Back towards the city centre, we returned to a favorite haunt from our past: Granville Island. We negotiated the usual traffic jams to park on the dock, facing the Burrard Bridge to the northwest. The place essentially hasn’t changed much in 25 years.
Looking to the east, it’s possible that all of the towers in the West End weren’t there in the 1980s.
Inside the Granville Island Public Market, the berries and fruit always look great.
We made a habitual stop to Seafood City for cold barbequed salmon. It’s local cuisine out west, and a treat for visiting Easterners.
A less obvious tradition was buying sausages at Turkey Stop, which endured for over 25 years to close in 2010.
We had a great dinner that night. The next day, Bruce hosted the cousins and some friends to Paintball in Tsawassen, in a town south of Vancouver. They each signed forms waiving liability, and got instructions on rules and techniques of paintball.
The cousins had their own suits and guns, while our sons borrowed theirs onsite. The loaded the guns with paintballs.
Helmuts on, and they went behind the fences to play against other teams.
I stayed outside the fence, and talked with each of the players after they were eliminated and walked out of the shooting area. After a few hours, everyone was sufficient tired, and retired to compare welts.
For the rest of our stay in Vancouver, our sons slipped into jet lag, and we didn’t see them much in daytime. DY and I went to visit some old friends. I contacted Keith and Faye, and we drove north over the Lion’s Gate Bridge to visit their apartment in West Vancouver. Looking southwest, they have a great view of the Spanish Banks, and the peninsula (which is UBC) facing west to the Strait of Georgia.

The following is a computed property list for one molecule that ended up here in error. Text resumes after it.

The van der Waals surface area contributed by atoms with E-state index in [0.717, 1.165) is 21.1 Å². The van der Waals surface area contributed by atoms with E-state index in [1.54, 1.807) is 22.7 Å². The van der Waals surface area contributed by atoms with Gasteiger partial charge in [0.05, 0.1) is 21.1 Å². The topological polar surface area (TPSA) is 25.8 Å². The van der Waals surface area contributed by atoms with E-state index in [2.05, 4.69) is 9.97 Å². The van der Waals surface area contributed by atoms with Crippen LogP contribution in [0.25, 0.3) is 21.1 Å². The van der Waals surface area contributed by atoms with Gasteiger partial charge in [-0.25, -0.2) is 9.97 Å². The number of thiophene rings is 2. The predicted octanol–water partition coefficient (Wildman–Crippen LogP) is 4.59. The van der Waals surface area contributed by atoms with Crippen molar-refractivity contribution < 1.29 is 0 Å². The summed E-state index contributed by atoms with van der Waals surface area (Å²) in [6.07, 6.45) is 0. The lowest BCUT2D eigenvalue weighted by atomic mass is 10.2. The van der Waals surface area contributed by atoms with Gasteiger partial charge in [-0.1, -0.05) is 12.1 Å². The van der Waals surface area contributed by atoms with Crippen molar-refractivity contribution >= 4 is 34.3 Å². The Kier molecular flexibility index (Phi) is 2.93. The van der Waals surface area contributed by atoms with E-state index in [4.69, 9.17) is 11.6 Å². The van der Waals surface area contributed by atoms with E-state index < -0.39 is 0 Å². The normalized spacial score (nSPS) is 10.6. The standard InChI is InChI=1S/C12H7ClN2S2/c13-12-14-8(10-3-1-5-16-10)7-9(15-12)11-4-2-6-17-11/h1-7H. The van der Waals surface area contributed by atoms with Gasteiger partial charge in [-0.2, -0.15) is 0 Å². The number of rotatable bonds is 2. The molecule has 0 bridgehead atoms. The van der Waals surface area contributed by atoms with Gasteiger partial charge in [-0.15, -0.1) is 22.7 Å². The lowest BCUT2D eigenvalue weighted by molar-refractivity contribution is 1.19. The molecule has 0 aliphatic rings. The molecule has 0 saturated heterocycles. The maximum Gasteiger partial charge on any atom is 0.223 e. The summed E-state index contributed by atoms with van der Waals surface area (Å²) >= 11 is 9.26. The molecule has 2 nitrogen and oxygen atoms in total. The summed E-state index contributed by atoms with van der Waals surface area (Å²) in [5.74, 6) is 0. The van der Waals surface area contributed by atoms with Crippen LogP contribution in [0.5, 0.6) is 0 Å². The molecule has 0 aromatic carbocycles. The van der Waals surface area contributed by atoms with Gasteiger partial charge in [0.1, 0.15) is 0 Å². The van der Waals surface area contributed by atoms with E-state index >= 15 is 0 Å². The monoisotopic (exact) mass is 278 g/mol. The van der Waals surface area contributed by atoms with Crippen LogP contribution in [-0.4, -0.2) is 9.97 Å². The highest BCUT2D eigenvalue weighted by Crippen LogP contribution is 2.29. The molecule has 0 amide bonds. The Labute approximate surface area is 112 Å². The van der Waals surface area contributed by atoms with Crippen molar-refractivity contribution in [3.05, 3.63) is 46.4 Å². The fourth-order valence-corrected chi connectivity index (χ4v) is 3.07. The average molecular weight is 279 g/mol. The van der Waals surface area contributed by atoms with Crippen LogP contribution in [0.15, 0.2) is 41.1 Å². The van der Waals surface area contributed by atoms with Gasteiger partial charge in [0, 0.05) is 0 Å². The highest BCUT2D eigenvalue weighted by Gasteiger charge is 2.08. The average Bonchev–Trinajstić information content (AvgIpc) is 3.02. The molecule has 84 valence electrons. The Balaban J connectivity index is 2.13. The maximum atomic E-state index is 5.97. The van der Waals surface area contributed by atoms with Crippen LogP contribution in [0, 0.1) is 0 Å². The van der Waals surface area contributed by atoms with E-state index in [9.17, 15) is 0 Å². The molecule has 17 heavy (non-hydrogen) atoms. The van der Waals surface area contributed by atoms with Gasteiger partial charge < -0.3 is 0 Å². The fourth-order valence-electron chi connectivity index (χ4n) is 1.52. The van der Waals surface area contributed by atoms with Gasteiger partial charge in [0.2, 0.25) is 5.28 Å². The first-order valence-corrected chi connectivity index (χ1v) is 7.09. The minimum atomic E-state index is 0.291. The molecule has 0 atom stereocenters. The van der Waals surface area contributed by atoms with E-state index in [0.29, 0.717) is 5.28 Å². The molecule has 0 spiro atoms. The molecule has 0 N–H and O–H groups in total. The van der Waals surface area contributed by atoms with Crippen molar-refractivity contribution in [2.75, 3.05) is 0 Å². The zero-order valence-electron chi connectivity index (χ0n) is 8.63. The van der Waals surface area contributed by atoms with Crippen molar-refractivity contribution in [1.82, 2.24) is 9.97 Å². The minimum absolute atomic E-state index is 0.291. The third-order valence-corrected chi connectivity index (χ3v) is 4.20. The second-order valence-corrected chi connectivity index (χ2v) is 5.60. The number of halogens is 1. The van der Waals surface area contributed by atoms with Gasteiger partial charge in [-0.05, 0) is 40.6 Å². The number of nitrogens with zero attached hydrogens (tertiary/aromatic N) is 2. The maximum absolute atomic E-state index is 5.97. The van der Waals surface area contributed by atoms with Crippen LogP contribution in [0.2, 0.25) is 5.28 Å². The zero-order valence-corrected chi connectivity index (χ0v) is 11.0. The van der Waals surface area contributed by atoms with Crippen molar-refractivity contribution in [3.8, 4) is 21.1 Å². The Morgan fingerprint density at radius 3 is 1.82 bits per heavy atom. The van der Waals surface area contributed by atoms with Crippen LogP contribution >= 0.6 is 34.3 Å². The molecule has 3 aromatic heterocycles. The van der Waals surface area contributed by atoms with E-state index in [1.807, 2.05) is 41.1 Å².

On the Sunday, DY and I went to English Bay for lunch to relive our first date 25 years earlier. The original restaurant has now become a bar, so we found an alternative nearby.
Walking along the beach, we saw the barge for Celebration of Lights fireworks festival scheduled for that week.
After five days visit in Vancouver, we were scheduled for an afternoon flight home to Toronto. On the way, the natural route took us to Richmond — the suburb with the highest Asian concentration in Canada — and we made a lunchtime stop to the Yaohan Centre.
Our sons wanted their final gorge of sushi, and picked up trays from the supermarket.
DY and I left them to the raw fish, and chose Chinese lunches from the food court instead.
On July 27, we returned home in Toronto. We had left for Sydney on June 30. This was the longest family vacation that we’ve ever had, and could be the one that we’ll remember as with our sons all together without children of their own.